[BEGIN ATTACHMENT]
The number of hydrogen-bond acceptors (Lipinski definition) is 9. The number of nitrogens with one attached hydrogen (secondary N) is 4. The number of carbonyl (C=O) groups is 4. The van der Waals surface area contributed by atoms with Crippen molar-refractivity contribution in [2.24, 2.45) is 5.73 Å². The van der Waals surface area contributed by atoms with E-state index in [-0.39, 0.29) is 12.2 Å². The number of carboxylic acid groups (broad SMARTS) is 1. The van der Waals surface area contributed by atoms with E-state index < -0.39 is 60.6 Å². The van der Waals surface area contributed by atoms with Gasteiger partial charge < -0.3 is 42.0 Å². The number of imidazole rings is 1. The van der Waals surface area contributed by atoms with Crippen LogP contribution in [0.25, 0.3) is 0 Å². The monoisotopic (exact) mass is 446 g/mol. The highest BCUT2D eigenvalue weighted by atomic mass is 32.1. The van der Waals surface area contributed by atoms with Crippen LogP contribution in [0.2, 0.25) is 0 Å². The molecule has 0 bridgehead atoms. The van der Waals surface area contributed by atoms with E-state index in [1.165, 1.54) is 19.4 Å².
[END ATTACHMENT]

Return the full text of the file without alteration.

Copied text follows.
The number of hydrogen-bond acceptors (Lipinski definition) is 9. The number of nitrogens with one attached hydrogen (secondary N) is 4. The number of carbonyl (C=O) groups is 4. The van der Waals surface area contributed by atoms with Crippen molar-refractivity contribution in [2.24, 2.45) is 5.73 Å². The van der Waals surface area contributed by atoms with E-state index in [-0.39, 0.29) is 12.2 Å². The number of carboxylic acid groups (broad SMARTS) is 1. The van der Waals surface area contributed by atoms with E-state index < -0.39 is 60.6 Å². The van der Waals surface area contributed by atoms with Gasteiger partial charge < -0.3 is 42.0 Å². The number of imidazole rings is 1. The van der Waals surface area contributed by atoms with Crippen LogP contribution in [0.25, 0.3) is 0 Å². The monoisotopic (exact) mass is 446 g/mol. The highest BCUT2D eigenvalue weighted by atomic mass is 32.1. The van der Waals surface area contributed by atoms with Crippen LogP contribution in [0.2, 0.25) is 0 Å². The molecule has 0 bridgehead atoms. The van der Waals surface area contributed by atoms with E-state index in [1.165, 1.54) is 19.4 Å².